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Mon Feb 18, 2013, 12:40 PM

'93 WTC plotter Ramzi Yousef wants contact ban lifted

The convicted mastermind of the 1993 World Trade Center bombing wants nearly two decades of communication restrictions lifted, arguing he's no longer a threat to national security, his lawyer said Sunday.

Ramzi Yousef has been locked away in solitary confinement at the federal "Supermax" prison in Florence, Colorado, since 1998. A 15-page list of rules sets limits on his contact with relatives, lawyers and other inmates. He can read books and watch television, but newspapers and magazines are censored to keep him from receiving messages planted in classified ads or letters to the editor.

Now 44, Yousef "no longer should be considered a national security threat," his lawyer, Bernard Kleinman, told CNN. "If the government feels that he is, they should provide some reasonable basis that they can corroborate as to why he is a continuing national security threat."

U.S. District Judge Kevin Duffy, who sentenced Yousef to life plus 20 years, called him "a virus that must be locked away." He was arrested in 1996 in a plot to bomb U.S. airliners in Asia, and he's the nephew of Khalid Shaikh Mohammed -- the accused mastermind of the 2001 attacks on New York and Washington that killed nearly 3,000 people and brought down the World Trade Center.

full: http://www.cnn.com/2013/02/17/us/terrorist-prison/index.html

20 replies, 1406 views

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Reply '93 WTC plotter Ramzi Yousef wants contact ban lifted (Original post)
alp227 Feb 2013 OP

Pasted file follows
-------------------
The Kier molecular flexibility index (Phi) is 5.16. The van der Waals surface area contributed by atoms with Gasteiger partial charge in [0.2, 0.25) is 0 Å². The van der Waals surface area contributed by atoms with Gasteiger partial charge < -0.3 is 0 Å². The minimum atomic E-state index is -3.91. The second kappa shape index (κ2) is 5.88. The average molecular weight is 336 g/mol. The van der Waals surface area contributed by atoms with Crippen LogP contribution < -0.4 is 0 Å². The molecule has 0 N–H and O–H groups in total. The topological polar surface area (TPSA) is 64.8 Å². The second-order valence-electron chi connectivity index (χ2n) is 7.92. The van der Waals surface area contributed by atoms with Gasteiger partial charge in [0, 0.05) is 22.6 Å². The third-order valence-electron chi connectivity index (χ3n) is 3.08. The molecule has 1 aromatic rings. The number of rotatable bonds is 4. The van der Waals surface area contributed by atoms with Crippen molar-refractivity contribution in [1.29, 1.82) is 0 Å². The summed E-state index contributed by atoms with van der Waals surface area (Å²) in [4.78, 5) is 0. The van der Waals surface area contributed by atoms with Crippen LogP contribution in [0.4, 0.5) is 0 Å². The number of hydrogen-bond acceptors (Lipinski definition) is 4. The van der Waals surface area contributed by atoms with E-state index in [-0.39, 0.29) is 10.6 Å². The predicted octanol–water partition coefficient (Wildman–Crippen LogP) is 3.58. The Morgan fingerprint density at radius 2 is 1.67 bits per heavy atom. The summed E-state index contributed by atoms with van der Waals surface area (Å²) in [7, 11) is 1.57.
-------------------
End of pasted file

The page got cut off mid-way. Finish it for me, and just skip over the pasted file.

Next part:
alcibiades_mystery Feb 2013 #1
Taverner Feb 2013 #3
alcibiades_mystery Feb 2013 #6
geek tragedy Feb 2013 #11
geek tragedy Feb 2013 #5
alcibiades_mystery Feb 2013 #7
geek tragedy Feb 2013 #9
alcibiades_mystery Feb 2013 #12
geek tragedy Feb 2013 #13
alcibiades_mystery Feb 2013 #14
geek tragedy Feb 2013 #18
alcibiades_mystery Feb 2013 #19
geek tragedy Feb 2013 #20
Taverner Feb 2013 #2
Light House Feb 2013 #8
Taverner Feb 2013 #10
Light House Feb 2013 #15
Taverner Feb 2013 #16
Light House Feb 2013 #17
geek tragedy Feb 2013 #4

Response to alp227 (Original post)

Mon Feb 18, 2013, 12:47 PM

1. I don't see any problem with this

He's never going to get out of prison, and the contact ban cannot legally be punitive; it must have some demonstrable function. If the government cannot demonstrate an ongoing function, it should be lifted.

People and times change.

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Response to alcibiades_mystery (Reply #1)

Mon Feb 18, 2013, 12:48 PM

3. I don't care if he changed

 

Part of the reason I am so anti DP is because I think it's too easy

Life in prison, no parole, no visitors

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Response to Taverner (Reply #3)

Mon Feb 18, 2013, 12:52 PM

6. No visitors is unconstitutional as a punishment

The contact ban is related to an ongoing national security function. If that function is not ongoing, then the contact ban would be just as unconstitutional as a universal firearms ban, a death sentence for anti-government speech, or an absolute right to search your house no questions asked. Each of these would be as unconstitutional as your wacky "no visitors" policy. So, to b e blunt, it doesn't matter what you think. The question is whether an ongoing justification for the contact ban is demonstrable by the government.